17 Aug Music Therapy for Seniors in Assisted Living
MUSIC IS ANOTHER GREAT WAY TO STIMULATE THE BRAIN
I am sure that most of us have experienced music’s ability to provide comfort, bring back memories of the past and evoke a whole host of emotions that have caused us to ponder the big questions of life. Many of us have benefited from music therapy without even recognizing that it was therapy. More than just the cognitive benefits, music can also be a great mood changer or stabilizer and provide benefits that address the emotional issues of people of all ages.
Music therapy has been adopted by psychologists for years and it can be especially effective when dealing with age-related issues like chronic pain, memory impairments, depression and general stress. Listening to comforting music has been found helpful to people dealing with stress and anxiety by slowing down the heart rate, creating a feeling of ease and reducing the levels of the stress hormone cortisol. In memory care treatments music therapy is used to slow the decline of speech skills found in dementia patients. There are some cases where music therapy was effective in inspiring nonverbal individuals to communicate with humming or singing.
Music therapy may also have the benefit of improving cognitive abilities in aging adults and recent studies have found that certain rhythmic music can stimulate particular areas of the brain to increase blood flow and improve performance in cognitive tests. I don’t know about you, but I can definitely relate to this. Certain music just seems to have the ability to engage your mind like nothing else can. I can’t even count how many times I got through 4 to 10 hour long study sessions in college with relative ease because I had specific albums on loop in my headphones. Good music can inspire and motivate you to push through difficulties and it can also help mundane activities come to life.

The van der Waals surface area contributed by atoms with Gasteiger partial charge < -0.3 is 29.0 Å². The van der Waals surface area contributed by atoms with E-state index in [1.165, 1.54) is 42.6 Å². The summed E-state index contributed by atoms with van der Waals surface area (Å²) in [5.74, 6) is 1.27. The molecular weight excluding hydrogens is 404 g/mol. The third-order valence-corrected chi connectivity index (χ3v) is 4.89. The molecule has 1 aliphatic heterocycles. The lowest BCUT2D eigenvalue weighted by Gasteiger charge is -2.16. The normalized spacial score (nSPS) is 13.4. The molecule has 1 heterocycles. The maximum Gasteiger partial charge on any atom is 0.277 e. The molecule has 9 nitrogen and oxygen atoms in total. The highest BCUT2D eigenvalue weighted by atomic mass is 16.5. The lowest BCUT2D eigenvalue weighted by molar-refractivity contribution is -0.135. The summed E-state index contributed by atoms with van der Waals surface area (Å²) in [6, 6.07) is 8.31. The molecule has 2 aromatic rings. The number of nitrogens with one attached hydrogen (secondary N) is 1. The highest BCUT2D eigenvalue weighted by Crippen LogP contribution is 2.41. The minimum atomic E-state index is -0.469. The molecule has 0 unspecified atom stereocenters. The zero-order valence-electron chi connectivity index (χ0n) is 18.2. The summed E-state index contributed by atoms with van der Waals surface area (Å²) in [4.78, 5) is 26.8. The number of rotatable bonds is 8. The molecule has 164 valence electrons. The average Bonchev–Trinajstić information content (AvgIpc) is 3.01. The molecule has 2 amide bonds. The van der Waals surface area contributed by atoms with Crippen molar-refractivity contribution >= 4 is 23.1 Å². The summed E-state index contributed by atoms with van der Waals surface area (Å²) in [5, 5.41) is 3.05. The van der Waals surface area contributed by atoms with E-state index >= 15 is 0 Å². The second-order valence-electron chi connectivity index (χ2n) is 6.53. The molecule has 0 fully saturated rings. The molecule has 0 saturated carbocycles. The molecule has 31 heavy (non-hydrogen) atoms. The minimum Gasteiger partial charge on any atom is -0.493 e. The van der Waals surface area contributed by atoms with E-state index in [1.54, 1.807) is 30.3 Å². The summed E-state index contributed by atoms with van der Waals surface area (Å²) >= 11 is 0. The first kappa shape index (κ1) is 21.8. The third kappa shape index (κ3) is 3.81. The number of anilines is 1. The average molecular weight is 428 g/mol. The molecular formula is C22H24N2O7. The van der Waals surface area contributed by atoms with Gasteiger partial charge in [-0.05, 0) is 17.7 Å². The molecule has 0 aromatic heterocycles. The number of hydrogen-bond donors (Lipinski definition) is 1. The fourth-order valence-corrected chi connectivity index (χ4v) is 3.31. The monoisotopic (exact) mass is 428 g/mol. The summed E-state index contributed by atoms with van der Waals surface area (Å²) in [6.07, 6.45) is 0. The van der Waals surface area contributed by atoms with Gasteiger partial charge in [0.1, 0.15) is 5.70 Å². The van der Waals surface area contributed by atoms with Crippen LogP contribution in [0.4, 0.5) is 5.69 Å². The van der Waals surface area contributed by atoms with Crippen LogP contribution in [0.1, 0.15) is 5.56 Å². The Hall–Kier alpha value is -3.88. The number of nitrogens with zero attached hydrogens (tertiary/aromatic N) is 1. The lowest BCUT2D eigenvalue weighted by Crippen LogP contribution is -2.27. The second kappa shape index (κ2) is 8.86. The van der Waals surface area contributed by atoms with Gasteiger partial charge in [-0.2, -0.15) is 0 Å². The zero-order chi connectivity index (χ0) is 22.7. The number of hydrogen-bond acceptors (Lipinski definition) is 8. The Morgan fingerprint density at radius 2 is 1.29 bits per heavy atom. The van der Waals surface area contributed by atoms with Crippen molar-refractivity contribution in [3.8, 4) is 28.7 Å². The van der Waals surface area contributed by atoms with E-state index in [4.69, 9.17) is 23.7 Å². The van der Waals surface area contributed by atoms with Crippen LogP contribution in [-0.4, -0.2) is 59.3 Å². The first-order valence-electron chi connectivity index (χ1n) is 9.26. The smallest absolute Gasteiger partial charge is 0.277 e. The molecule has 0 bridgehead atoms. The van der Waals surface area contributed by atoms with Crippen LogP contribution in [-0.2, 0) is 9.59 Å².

Another great benefit of music therapy is its ability to bring people together. Music is a language that overcomes all barriers of race, creed, religion, background and every other distinction found in society. Music helps unlikely individuals communicate and connect in ways that few other mediums can, which is especially beneficial in residential assisted living, helping alleviate feelings of loneliness and isolation among seniors.
Music is a wonderful thing to experience as a passive listener, but it can be even more engaging on a cognitive level when you actively participate in its creation. As older adults find themselves with more time on their hands after retirement, it can be a great chance to try something new, like learning to play a musical instrument. Learning and playing an instrument offers endless opportunities to keep one’s mind engaged because there will never be a shortage of songs to learn or a limit to how an individual can express their creativity through the performance of each song. Playing an instrument, regardless of how simple or advanced, can provide a great sense of accomplishment, which helps in stimulating the brain’s reward system, increases the release of dopamine and triggers additional neural pathways in the brain.
Music therapy doesn’t have to be complicated. You can start by simply playing music for the seniors in your RAL home and offer them the opportunity to participate as they feel comfortable. Once they start engaging with the music, maybe you bring in some simple rhythm instruments, like egg shakers and tambourines, and encourage them to play along. As you begin to see them respond more to the music there is really no limit to ways you can inspire them to creatively immerse themselves in it. There are even companies that you can hire who will send music therapists to your residential assisted living home and work with your residents. But there are also plenty of organizations, community youth and religious groups that you can find locally to provide similar services free of charge.